Tapply on steroids – by (climate trends in Scottish seasons)

A while back I wrote a post on using the R tool tapply, which is my most popular post. Tapply allows you to repeat a function over a vector split into groups, e.g. you’ve two columns of data with the first being Date and the second being a variable (snow days, banana imports, whatever) and you want to look at your variable split by month, year, etc.. The examples in this post use Met Office data I’ve previously used for September weather and Scottish winters. You can download these and write them to a database to follow this post using my Bitbucket repository. An example of tapply is to find the mean over each season, i.e.:


# Setup
library(RSQLite)

# Get all Scottish data from db
data = dbGetQuery(clim.db, "SELECT Year, Month AS Season,
    Variable, Vals FROM data WHERE Country='Scotland' AND
    (Month='SPR' OR Month='SUM' OR Month='AUT' OR Month='WIN')")

# reorder factor
data$Season = factor(data$Season, levels=c("SPR", "SUM",
    "AUT", "WIN"))
# relabel factor
data$Season = factor(data$Season, labels=c("Spring", "Summer",
    "Autumn", "Winter"))

# reorder factor
data$Variable = factor(data$Variable, levels=c("frost", "maxtemp",
    "meantemp", "mintemp", "precipdays", "precip", "sun"))
# relabel factor
data$Variable = factor(data$Variable, labels=c("Frost days",
    "Max temp (degC)", "Mean temp (degC)", "Min temp (degC)",
    "Precipitation days", "Precipitation (mm)", "Sunshine (hrs)"))

# ----------------------------------------------
# ----------------------------------------------

# Find the mean value for each season
data.mean = tapply(data$Vals, list(data$Season, data$Variable), mean)

# Find the mean value and ignore NAs
data.mean = tapply(data$Vals, list(data$Season, data$Variable),
    mean, na.rm=T)

So now data.mean is a matrix of means with rows as seasons and columns as climate attributes. Great! But not the point of this post, I covered this previously. What tapply can’t do is iterate over more than a vector, i.e. it can only apply your function to a single vector at a time. If you wanted to iterate over two columns finding the correlations between them, it can’t do this. Which brings me neatly onto the function by. Using our previously loaded data, we can now make a Pearson’s correlation between years and variables. This is basically r, of r² fame, where the sign indicates the direction of correlation; i.e. a negative value indicates a negative correlation (y decreases for increasing x) and visa versa. The closer to 1 or -1 this correlation gets the better the line fit to the data points. However this can be misleading, e.g. if you only have two points you will always get a correlation of 1 or -1. Here this is in practice:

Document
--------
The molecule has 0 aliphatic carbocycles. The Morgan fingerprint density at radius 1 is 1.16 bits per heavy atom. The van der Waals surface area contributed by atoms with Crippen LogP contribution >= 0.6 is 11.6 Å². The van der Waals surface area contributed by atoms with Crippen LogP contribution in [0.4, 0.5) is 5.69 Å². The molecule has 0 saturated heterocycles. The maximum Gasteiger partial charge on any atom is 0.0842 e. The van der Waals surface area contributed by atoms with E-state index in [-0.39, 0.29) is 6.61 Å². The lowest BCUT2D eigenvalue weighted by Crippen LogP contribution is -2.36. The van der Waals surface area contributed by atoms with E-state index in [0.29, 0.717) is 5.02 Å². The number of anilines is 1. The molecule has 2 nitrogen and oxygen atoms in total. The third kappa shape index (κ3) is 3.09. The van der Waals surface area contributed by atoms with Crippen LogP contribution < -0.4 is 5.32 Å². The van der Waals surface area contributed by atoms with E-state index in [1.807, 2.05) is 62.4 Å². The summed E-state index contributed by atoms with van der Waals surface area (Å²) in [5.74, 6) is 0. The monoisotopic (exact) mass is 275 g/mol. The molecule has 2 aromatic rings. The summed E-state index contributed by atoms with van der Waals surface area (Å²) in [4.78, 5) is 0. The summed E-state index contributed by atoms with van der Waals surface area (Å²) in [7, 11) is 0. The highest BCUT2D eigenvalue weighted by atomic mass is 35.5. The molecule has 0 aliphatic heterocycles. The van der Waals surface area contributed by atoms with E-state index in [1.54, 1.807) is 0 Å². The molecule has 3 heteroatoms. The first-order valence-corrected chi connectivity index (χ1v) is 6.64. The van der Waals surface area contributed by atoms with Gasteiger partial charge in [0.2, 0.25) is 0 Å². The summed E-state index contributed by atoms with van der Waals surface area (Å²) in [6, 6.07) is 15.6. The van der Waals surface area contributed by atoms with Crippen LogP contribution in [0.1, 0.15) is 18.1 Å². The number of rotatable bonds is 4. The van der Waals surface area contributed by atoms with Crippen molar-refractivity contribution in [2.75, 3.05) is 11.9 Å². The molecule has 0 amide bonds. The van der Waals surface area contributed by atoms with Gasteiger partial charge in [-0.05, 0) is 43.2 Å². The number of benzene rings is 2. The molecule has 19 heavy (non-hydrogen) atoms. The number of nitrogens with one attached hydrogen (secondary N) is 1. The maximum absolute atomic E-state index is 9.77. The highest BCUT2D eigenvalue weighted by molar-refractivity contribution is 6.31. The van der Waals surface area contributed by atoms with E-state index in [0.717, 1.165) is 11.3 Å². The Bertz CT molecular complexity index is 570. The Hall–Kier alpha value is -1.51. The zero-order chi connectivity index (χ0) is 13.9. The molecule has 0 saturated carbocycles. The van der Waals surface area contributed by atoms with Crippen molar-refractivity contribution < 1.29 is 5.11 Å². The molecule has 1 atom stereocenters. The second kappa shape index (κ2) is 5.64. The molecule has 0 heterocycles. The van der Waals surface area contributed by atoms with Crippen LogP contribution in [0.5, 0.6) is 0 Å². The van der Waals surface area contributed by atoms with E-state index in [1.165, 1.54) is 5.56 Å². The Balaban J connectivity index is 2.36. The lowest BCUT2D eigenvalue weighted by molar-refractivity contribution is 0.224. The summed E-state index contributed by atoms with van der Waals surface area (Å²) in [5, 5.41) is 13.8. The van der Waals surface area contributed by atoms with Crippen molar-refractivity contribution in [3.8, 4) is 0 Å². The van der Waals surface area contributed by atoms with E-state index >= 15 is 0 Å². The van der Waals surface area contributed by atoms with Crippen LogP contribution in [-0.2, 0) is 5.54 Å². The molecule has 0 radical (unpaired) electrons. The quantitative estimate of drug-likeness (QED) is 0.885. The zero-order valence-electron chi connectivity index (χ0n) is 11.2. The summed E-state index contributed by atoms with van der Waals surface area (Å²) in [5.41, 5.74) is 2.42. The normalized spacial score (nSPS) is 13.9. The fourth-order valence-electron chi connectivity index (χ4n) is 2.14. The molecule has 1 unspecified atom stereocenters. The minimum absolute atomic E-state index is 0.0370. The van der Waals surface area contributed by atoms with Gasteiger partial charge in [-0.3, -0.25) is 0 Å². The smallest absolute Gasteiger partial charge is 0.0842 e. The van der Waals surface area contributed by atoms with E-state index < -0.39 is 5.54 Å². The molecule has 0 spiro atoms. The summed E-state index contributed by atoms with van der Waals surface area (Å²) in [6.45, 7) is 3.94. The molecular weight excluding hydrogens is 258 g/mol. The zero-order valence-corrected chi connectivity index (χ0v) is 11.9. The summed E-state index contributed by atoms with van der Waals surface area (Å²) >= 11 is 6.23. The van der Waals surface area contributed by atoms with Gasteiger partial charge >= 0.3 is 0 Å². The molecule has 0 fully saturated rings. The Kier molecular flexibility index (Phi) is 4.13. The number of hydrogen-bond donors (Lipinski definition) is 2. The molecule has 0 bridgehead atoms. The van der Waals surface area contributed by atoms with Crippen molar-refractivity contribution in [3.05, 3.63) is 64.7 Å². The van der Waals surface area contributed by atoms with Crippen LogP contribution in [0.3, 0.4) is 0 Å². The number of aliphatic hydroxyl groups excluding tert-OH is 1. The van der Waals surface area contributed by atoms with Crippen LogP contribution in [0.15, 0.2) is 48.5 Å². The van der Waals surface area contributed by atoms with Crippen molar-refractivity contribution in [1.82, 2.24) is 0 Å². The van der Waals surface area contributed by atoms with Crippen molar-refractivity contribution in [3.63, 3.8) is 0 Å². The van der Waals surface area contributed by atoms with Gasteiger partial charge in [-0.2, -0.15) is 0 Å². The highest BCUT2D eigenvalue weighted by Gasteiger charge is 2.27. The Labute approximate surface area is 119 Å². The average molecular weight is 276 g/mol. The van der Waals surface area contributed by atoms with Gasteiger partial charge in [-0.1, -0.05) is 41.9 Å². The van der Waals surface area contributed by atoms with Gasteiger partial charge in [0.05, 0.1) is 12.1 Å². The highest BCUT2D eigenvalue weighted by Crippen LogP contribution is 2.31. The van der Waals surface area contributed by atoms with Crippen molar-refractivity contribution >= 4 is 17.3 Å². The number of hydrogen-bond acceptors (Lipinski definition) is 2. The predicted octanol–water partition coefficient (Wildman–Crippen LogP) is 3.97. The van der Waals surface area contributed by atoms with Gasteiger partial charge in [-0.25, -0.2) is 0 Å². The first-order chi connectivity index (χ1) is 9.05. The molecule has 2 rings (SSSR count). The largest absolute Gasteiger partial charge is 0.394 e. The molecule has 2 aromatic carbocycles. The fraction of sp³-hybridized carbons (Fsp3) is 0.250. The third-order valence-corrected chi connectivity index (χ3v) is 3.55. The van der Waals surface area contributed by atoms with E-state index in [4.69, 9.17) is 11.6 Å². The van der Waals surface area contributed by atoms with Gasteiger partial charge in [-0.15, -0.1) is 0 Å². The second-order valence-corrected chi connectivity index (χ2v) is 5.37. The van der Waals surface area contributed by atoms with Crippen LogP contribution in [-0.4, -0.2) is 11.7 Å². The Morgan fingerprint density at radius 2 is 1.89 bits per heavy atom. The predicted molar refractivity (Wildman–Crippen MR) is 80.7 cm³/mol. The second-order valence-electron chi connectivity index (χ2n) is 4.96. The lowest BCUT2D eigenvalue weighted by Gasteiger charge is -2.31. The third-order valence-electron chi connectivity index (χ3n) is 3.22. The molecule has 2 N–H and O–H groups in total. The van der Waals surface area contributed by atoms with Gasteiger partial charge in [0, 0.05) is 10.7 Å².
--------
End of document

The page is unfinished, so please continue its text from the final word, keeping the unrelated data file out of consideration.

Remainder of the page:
# Correlation
data.cor = by(data, list(data$Season, data$Variable),
    function(i){cor(x=i[,1], y=i[,4], method="pearson")})
# So the explaining variable (x) is the first column of data (Year)
# and the dependent variable (y) is the fourth column of data (Vals)

Now data.cor is a list (sort of) of correlations for each variable and season. Have a look, they’re pretty terrible. This list is slightly awkward to work with, the following code puts it into a useable format:


# Tidy correlation list
data.cor = stack(data.frame(rbind(data.cor)))
data.cor = data.frame(Season=sort(unique(data$Season)),
    Variable=data.cor[,2], Correlation=round(data.cor[,1], 2))

We can also repeat this for linear models/regression lines/best fit:


# Regression line
data.lm = by(data, list(data$Season, data$Variable),
    function(i){lm(i[,1] ~ i[,4])})

# Tidy regression data
data.lm = data.frame(Season=sort(unique(data$Season)),
    Variable=rep(sort(unique(data$Variable)),
    each=length(data.lm)/length(unique(data$Variable))),
    round(t(sapply(data.lm, coef)), 1))
names(data.lm)[3:4] = c("Intercept", "Slope")

Excitingly, we can turn these results into text strings for plot annotation:


# Turn correlation and regression into text annotation
# \n means a new line
text.ann = data.frame(data.lm[,1:2], lab=paste0("Correlation = ",
    data.cor[,3], "\nSlope = ", data.lm[,4], "\nIntercept = ",
    data.lm[,3]))

And then create a plot matrix of our data with results annotated on top:


# Plot results
library(ggplot2)

# Get plotting position for annotation
text.ann$pl = rep(tapply(data$Vals, data$Variable, max, na.rm=T),
    each=4)

# Write plot to png
png("~/results.png", width=1600, height=2000, res=210)
ggplot(data, aes(x=Year, y=Vals)) +
    geom_point(shape=1) +
    stat_smooth(method="lm", colour="black", size=1) +
    facet_grid(Variable ~ Season, scales="free_y") +
    ylab("Climate variables") +
    geom_text(data=text.ann[-c(6,10,14,25,26),],
        aes(label=lab, y=pl*.9), x=1930, size=2) +
    geom_text(data=text.ann[c(6,10,14,25,26),],
        aes(label=lab, y=pl*.3), x=1930, size=2)
dev.off()

The results of this are the plot below:

Seasonal Scottish climate trends (click image for higher resolution).

Seasonal Scottish climate trends (click image for higher resolution).

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